CVE-2004-2013Length value of -1 leads to allocation of 0 bytes and resultant heap overflow.
+ Potential Mitigations

Phase: Requirements

Ensure that all protocols are strictly defined, such that all out-of-bounds behavior can be identified simply, and require strict conformance to the protocol.

Phase: Requirements

Strategy: Language Selection

Use a language that does not allow this weakness to occur or provides constructs that make this weakness easier to avoid.

If possible, choose a language or compiler that performs automatic bounds checking.

Phase: Architecture and Design

Strategy: Libraries or Frameworks

Use a vetted library or framework that does not allow this weakness to occur or provides constructs that make this weakness easier to avoid.

Use libraries or frameworks that make it easier to handle numbers without unexpected consequences.

Examples include safe integer handling packages such as SafeInt (C++) or IntegerLib (C or C++).

Phase: Implementation

Strategy: Input Validation

Perform input validation on any numeric input by ensuring that it is within the expected range. Enforce that the input meets both the minimum and maximum requirements for the expected range.

Use unsigned integers where possible. This makes it easier to perform sanity checks for integer overflows. If you must use signed integers, make sure that your range check includes minimum values as well as maximum values.

Phase: Implementation

Understand your programming language's underlying representation and how it interacts with numeric calculation. Pay close attention to byte size discrepancies, precision, signed/unsigned distinctions, truncation, conversion and casting between types, "not-a-number" calculations, and how your language handles numbers that are too large or too small for its underlying representation.

Also be careful to account for 32-bit, 64-bit, and other potential differences that may affect the numeric representation.

+ Relationships
NatureTypeIDNameView(s) this relationship pertains toView(s)Named Chain(s) this relationship pertains toChain(s)
ChildOfWeakness ClassWeakness Class20Improper Input Validation
Seven Pernicious Kingdoms (primary)700
ChildOfCategoryCategory189Numeric Errors
Development Concepts699
ChildOfWeakness ClassWeakness Class682Incorrect Calculation
Development Concepts (primary)699
Research Concepts (primary)1000
ChildOfCategoryCategory738CERT C Secure Coding Section 04 - Integers (INT)
Weaknesses Addressed by the CERT C Secure Coding Standard (primary)734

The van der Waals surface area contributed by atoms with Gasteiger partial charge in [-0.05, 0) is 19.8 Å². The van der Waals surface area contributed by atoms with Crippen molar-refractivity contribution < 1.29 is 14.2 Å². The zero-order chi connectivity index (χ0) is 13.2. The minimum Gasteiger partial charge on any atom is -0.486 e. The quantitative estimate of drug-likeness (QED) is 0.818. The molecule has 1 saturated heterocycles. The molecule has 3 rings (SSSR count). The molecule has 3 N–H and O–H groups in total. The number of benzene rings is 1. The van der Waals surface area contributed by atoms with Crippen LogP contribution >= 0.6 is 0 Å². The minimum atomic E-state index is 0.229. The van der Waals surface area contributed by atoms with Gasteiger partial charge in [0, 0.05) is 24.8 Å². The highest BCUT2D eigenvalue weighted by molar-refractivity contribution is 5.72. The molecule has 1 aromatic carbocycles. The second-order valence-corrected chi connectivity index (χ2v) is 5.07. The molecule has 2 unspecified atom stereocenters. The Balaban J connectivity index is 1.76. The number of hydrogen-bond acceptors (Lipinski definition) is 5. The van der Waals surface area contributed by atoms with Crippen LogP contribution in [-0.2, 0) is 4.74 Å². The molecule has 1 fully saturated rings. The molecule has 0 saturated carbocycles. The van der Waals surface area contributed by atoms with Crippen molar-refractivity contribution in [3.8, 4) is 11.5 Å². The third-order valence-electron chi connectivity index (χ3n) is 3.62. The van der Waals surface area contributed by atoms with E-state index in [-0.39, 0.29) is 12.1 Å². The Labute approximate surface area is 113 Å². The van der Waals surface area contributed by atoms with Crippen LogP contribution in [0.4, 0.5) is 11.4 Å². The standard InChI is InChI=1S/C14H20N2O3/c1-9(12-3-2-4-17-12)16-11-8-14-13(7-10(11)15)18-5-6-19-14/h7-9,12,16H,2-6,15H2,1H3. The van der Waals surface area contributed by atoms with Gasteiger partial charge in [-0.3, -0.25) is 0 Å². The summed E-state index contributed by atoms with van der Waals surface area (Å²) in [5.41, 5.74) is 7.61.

ChildOfCategoryCategory742CERT C Secure Coding Section 08 - Memory Management (MEM)
Weaknesses Addressed by the CERT C Secure Coding Standard734
ChildOfCategoryCategory8022010 Top 25 - Risky Resource Management
Weaknesses in the 2010 CWE/SANS Top 25 Most Dangerous Programming Errors (primary)800
CanPrecedeWeakness ClassWeakness Class119Failure to Constrain Operations within the Bounds of a Memory Buffer
Research Concepts1000
Integer Overflow to Buffer Overflow680
StartsChainCompound Element: ChainCompound Element: Chain680Integer Overflow to Buffer Overflow
Named Chains709
Integer Overflow to Buffer Overflow680
PeerOfWeakness BaseWeakness Base128Wrap-around Error
Research Concepts1000
+ Relationship Notes

Integer overflows can be primary to buffer overflows.

+ Functional Areas
  • Number processing
  • Memory management
  • Non-specific, counters
+ Taxonomy Mappings
Mapped Taxonomy NameNode IDFitMapped Node Name
PLOVERInteger overflow (wrap or wraparound)
7 Pernicious KingdomsInteger Overflow
CLASPInteger overflow
CERT C Secure CodingINT03-CUse a secure integer library
CERT C Secure CodingINT30-CEnsure that unsigned integer operations do not wrap
CERT C Secure CodingINT32-CEnsure that operations on signed integers do not result in overflow
CERT C Secure CodingINT35-CEvaluate integer expressions in a larger size before comparing or assigning to that size
CERT C Secure CodingMEM07-CEnsure that the arguments to calloc(), when multiplied, can be represented as a size t
CERT C Secure CodingMEM35-CAllocate sufficient memory for an object
WASC3Integer Overflows
+ Related Attack Patterns
CAPEC-IDAttack Pattern Name
(CAPEC Version: 1.4)
92Forced Integer Overflow
128Integer Attacks
+ References
Yves Younan. "An overview of common programming security vulnerabilities and possible solutions". Student thesis section 5.4.3. August 2003. <>.
blexim. "Basic Integer Overflows". Phrack - Issue 60, Chapter 10. <>.
[REF-11] M. Howard and D. LeBlanc. "Writing Secure Code". Chapter 20, "Integer Overflows" Page 620. 2nd Edition. Microsoft. 2002.
[REF-17] Michael Howard, David LeBlanc and John Viega. "24 Deadly Sins of Software Security". "Sin 7: Integer Overflows." Page 119. McGraw-Hill. 2010.
+ Content History
Submission DateSubmitterOrganizationSource
PLOVERExternally Mined
Modification DateModifierOrganizationSource
2008-09-08CWE Content TeamMITREInternal
updated Common Consequences, Relationships, Relationship Notes, Taxonomy Mappings, Terminology Notes
2008-10-14CWE Content TeamMITREInternal
updated Common Consequences, Description, Potential Mitigations, Terminology Notes
2008-11-24CWE Content TeamMITREInternal
updated Relationships, Taxonomy Mappings
2009-01-12CWE Content TeamMITREInternal
updated Description, Name
2009-05-27CWE Content TeamMITREInternal
updated Demonstrative Examples
2009-10-29CWE Content TeamMITREInternal
updated Relationships
Previous Entry Names
Change DatePrevious Entry Name
2009-01-12Integer Overflow (Wrap or Wraparound)